SCA Hygiene Products Aktiebolag v. First Quality Baby Products, LLC

In SCA Hygiene Products, the Supreme Court held that laches is no longer available as a defense if a patent suit is brought within the Patent Act’s statute of limitations. Laches is an equitable defense that a claim is barred due to an unreasonable and prejudicial delay by the plaintiff in bringing the claim.

The case dates back to 2003, when SCA notified First Quality that First Quality’s adult incontinence products infringed one of SCA’s patents. Upon SCA’s request in 2004, the US Trademark Office determined in 2007 that SCA’s patent was valid. SCA then sued First Quality for patent infringement in 2010. The District Court granted summary judgment for First Quality on the grounds of equitable estoppel and laches, and the decision was twice affirmed by the Federal Circuit.

The Court followed its precedent in Petrella v. Metro-Goldwyn-Mayer, Inc. in reversing the Federal Circuit. In Petrella, the Court held in 2014 that laches is not a valid defense to copyright claims involving damages incurred within the Copyright Act’s three-year statute of limitations. As in the Petrella decision, the Court reasoned in SCA Hygiene Products that “separation-of-powers principles and the traditional role of laches in equity” prohibits judges from overriding the limitations period set by Congress in favor of interposing laches as a defense in cases involving damages. In his dissent, Justice Breyer argued that in drafting the Patent Act Congress “intended the statute to keep laches as a defense.” He also reaffirmed his opinion that Petrella was wrongly decided.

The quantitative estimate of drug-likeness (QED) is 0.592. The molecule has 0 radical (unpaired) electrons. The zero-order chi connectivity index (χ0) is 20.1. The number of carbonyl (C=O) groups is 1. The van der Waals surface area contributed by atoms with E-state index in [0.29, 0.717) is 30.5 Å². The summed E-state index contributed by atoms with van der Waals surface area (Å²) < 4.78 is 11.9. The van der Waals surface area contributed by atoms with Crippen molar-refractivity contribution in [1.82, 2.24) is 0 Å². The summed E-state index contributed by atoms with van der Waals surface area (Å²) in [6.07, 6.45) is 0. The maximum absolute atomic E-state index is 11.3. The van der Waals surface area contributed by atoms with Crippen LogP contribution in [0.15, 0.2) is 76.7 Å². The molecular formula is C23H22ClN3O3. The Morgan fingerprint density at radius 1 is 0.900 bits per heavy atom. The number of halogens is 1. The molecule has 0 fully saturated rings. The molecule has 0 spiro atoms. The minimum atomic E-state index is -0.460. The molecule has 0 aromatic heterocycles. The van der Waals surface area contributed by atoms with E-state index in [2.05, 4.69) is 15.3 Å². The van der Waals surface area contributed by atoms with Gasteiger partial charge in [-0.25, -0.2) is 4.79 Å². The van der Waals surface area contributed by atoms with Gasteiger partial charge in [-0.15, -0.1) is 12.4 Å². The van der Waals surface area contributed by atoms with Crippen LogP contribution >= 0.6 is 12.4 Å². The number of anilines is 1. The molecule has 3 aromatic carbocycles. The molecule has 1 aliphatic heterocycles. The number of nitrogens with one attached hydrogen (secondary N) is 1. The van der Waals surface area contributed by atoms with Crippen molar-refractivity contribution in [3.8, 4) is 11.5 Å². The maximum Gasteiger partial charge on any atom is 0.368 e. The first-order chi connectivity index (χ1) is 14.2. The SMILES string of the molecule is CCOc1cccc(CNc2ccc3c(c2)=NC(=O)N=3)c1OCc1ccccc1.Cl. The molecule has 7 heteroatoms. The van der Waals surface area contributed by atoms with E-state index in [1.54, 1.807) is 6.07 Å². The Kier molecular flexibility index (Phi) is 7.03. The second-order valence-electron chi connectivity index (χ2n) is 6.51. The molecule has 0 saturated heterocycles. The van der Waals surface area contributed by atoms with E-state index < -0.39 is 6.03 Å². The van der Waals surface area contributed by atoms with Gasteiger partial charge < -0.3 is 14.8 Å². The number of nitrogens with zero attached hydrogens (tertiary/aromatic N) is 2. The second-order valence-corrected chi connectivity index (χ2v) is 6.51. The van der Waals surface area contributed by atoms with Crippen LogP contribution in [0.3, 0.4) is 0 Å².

In light of the Petrella decision, many predicted the outcome of SCA Hygiene Products. However, the case does vacate Federal Circuit precedent, which had until this opinion carved out a patent-specific rule for asserting the laches defense. The decision raises concerns by parties frequently targeted by patent infringement claims that the elimination of laches may encourage a patent owner to delay a potential claim until the patent reaches its ultimate value, in order to maximize damages for the patent owner.

With a few other patent and trademark cases pending before the Supreme Court in 2017, we look forward to further developments in intellectual property law.

© 2017 McNees Wallace & Nurick LLC
McNees Intellectual Property Alert is presented with the understanding that the publisher does not render specific legal, accounting or other professional service to the reader. Due to the rapidly changing nature of the law, information contained in this publication may become outdated. Anyone using this material must always research original sources of authority and update this information to ensure accuracy and applicability to specific legal matters. In no event will the authors, the reviewers or the publisher be liable for any damage, whether direct, indirect or consequential, claimed to result from the use of this material.